Friday, October 7, 2011

Forensics of Horror Part 1: Ted Bundy

It's October again, the leaves are falling, the pumpkins are out, and so are the Christmas Halloween decorations. Which means it's time to focus on the Forensics of Horror again. Last year I focused on the supernatural boogie men, but this year I'm going to focus on the human monsters, which in my opinion, are infinitely more scary.

This week: Ted Bundy

 I had quite the surprise researching Mr. Bundy, nee Theodore Cowell, to find that he had his very own tie to my home state of Vermont. He was born in 1946 at the Elizabeth Lund Home for Unwed Mothers right in Burlington. The Lund Family Center still exists helping pregnant young Vermont women though the name has changed. He was only in Vermont for a couple of months before moving to Philadelphia where he was raised under the impression that his grandparents were his parents. In 1951 he moved with his real mother where she married  Johnnie Bundy, a military cook.

His profile seems to be that of every successful serial killer. Well behaved, charismatic, quiet... He met his first love in 1968. When she left, deciding he was not husband material, he was devastated and became withdrawn and depressed. He learned his mother was not his sister as he had believed for so long. Eventually he started another relationship and though "Elizabeth" thought he was unfaithful she stayed utterly devoted.

In 1974 women began disappearing from the local college campus...

In 1975 he was stopped by police for a moving violation. In the vehicle, police found pantyhose, handcuffs, an ice pick and a crow bar. The front seat was missing. Police suspected him of burglary. Now at this time there was a woman who claimed to be attacked, the items she described were the same as those found in Bundy's car. The police made the connection and he was charged with attempted kidnapping. He was found guilty and sentenced to 15 years in prison. Police were also trying to tie him to a known murder and eventually felt they had the evidence to move forward. According to credit card statements he had been in the area at the time of the murder.

In the murder trial Ted Bundy decided to represent himself. This allowed him to be in the court room without leg irons and move with complete independence in the court room, and more importantly, freely between the courtroom and the court library. In June of 1977, he escaped, leaping from a window in the library. A week later he was captured.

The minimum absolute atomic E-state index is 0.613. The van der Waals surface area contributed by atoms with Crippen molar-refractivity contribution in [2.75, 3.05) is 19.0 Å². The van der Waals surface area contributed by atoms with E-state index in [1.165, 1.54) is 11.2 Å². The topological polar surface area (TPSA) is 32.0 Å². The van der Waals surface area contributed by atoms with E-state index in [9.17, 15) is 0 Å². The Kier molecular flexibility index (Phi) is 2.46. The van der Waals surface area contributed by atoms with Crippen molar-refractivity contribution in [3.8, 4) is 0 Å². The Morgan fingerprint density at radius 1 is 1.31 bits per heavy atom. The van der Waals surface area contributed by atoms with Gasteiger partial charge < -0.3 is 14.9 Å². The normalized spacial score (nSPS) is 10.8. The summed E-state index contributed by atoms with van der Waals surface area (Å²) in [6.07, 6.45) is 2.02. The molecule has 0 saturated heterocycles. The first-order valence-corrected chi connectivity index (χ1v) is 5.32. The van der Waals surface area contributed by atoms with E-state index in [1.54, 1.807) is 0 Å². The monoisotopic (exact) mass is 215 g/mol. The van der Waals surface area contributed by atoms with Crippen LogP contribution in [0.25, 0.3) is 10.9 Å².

One would think this would make the guards more cautious but on December 30th, he escaped from prison and moved to Tallahassee Florida, next to Florida State University. He lived under the name Chris Hagan and would occasionally attend lecture. 

On Saturday, January 14, he broke into Florida State University's Chi Omega sorority house and bludgeoned and strangled to death two women, raping one of them and brutally biting her on her buttocks and one nipple. He beat two others over the head with a log. They survived thanks to the arrival of their fellow roommate Nita Neary, who came home and interrupted Bundy before he was able to kill the other two girls.

On February 9th, 1978 he killed again, this time a 12 year old girl who he mutilated. Investigators were able to match bite marks on the victims to Bundy. Remember at this time, DNA evidence was not used but we do have an example of forensic work in the bite molds which are still used to this day.

Good ol' Ted thought he could still beat the guilty verdict and turned down a plea deal.

In 1979 he want on trial for the sorority murders where he again acted as his own attorney. The trial was televised and Ted attempted to play up to the media and charm the jury. It didn't work. He was found guilty and sentenced to death.

In 1980 he was put on trial for the death of Kimberly Leach, the 12 year old victim. This time he had an attorney and his court room behavior was nothing like the charismatic man known to so many. He appeared angry, slouched and glared. Appearing perhaps more the man he really was than the congenial mask. He was found guilty and received a third death sentence.

During the sentencing phase, he surprised everyone by calling Carol Boone, who was convinced of his innocence, as a character witness and marrying her while she was on the witness stand. She later gave birth to Bundy's child, a little girl who Bundy adored. Eventually Boone divorced Bundy after finally realizing he was guilty.

On January 7th, 1989, prior to being put to death, he gave details of more than 50 women he claimed to have murdered. Those closest to the case thought there were as many as 100 victims to Ted Bundy, but whether this is true or not has not been proven. He confessed to keeping severed heads and participating in necrophilia. On January 24th, 1989 at 7:13am he was put to death by electric chair while the crowd outside cheered his death.

But it's not over, because just recently Ted Bundy has made the news again. Speculation was that eight year old Ann Marie Burr may have been Ted's first victim when he was 14 years old and lived in the girl's neighborhood. A DNA profile of Bundy was recently obtained and now cold cases are being brought to light again in an attempt to link Bundy to previous murders with the forensics capability that is available now. This case did not show a match, but how many others will? The very fact that we are still looking at Bundy after his death shows the fascination is not over.


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